The Stier Family Gallery, on the library’s lower level, hosts exhibitions that offer great variety of media, topics, and artists that educate, inform, or entertain the community. Information about our current exhibit is below, followed by information on how to apply to exhibit your work in our gallery.

Currently On Display

My Climate Future:
High Schoolers Picture Their World to Come
Photographs by Trevor Oakley, Christopher Choi, Dora Hurt, and Dakota Fisher-La Plante

November 1 – December 31, 2023

Selected images from the exhibit

About the Exhibit:

What will Cape Elizabeth look like in future decades, given predictions of substantial climate change? Greta Thunberg aside, the views of young people—who did not cause the problem yet have the most skin in the game—have been largely absent from conversations on this topic. Seeing for Ourselves, a local nonprofit worked with students at Cape Elizabeth High School to leverage the visual expression of the hopes and fears of teens about Cape in particular to amplify the views of high-
schoolers nationally.

The mission of Seeing for Ourselves lies in equipping and training marginalized individuals to take control of their own public narrative by documenting their lives photographically. Its principals ventured into New York City’s housing projects in 2010-2013, helping residents produce heartwarming imagery—leagues different from the shots of crime scenes and disrepair monopolizing media coverage of these communities for a generation. The effort led to the publication of Project Lives: New York Residents of Public Housing Photograph Their World (powerHouse, 2015), which can be found in the library’s collection and which helped restart city and state funding of the projects.

Convinced by this success, NYC asked the nonprofit to conduct a similar effort on behalf of New Yorkers serving a term of probation. Embedded in the local probation department in 2018-2021 and assisted by a grant from the National Endowment for the Arts (NEA), Seeing for Ourselves helped the justice-involved and their neighbors produce imagery at total variance from the mug shots and orange jumpsuits dominating media portrayals for decades. Promoted by both an award-winning documentary and companion book entitled “In a Whole New Way: Undoing Mass Incarceration by a Path Untraveled,” the visuals are helping create a new public image of America’s dominant criminal justice sanction and so encourage its use as an alternative to locking people up.

Now comes “My Climate Future,” which aims to amplify the views of those not often included in the national conversation around climate change. Four local high school students—Trevor Oakley, Dora Hurt, Christopher Choi, and Dakota Fisher-La Plante—ventured out into Cape with their smartphone cameras in April, taking shots of the salt marsh behind the school, Willard Beach, Hobstone Woods, and other locales, imaging what the future holds in store. They captioned the photos accordingly and submitted them to the nonprofit. The Southern Forecaster covered the effort.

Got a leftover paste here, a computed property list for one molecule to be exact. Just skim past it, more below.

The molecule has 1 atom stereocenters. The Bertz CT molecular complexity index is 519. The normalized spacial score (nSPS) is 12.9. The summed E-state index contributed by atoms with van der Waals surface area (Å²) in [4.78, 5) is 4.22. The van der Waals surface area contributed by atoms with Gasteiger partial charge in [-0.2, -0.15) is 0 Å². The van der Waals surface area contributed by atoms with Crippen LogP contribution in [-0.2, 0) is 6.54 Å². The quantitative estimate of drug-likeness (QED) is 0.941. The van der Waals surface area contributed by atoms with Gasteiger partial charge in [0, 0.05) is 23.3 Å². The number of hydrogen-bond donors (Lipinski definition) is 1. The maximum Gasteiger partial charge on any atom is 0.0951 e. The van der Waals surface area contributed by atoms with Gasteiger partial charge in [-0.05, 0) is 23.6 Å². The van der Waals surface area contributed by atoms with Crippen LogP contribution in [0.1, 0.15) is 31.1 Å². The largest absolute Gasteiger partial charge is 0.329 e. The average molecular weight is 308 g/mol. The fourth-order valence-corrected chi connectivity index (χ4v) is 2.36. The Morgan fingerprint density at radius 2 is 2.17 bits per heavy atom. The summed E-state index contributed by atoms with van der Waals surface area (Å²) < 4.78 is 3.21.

Seeing for Ourselves has leveraged this pilot project and publicity to apply for new NEA funding supporting a full-scale initiative both here in Cape and on New York’s Long Island in the 2024-25 school year. Another gallery exhibit, documentary, and publication would result.

Information for Prospective Artists/Exhibitors

The Stier Family Gallery consists of two wall display areas (with a rail/cord hanging system) and a large display case divided into 5 segments. More detailed space plans are available in the gallery application.

  • All interested artists are strongly encouraged to make a site visit prior to submitting a proposal. Artists are able to use part or all of the gallery space available. Please note, if an artist is only using part of the space (i.e. only the display cases), another artist’s work may be displayed elsewhere in the Gallery.
  • Any interested party in utilizing the gallery must submit an application to the Library Director. 
  • Applications are accepted any time of year. Exhibits are scheduled on a “first come, first serve” basis. Please note that at times of high demand, the gallery may be scheduled months in advance.
  • Given the public viewing of the gallery, the subject matter of any show must be appropriate for children as well as adults, therefore explicit images are not permitted in gallery shows. The Library Director reserves the right to reject or remove any material(s) that seem incongruent with the public nature of the gallery. In the event that the Library Director rejects or removes any material(s) for exhibit, that decision is final.

Click here for more information or to apply!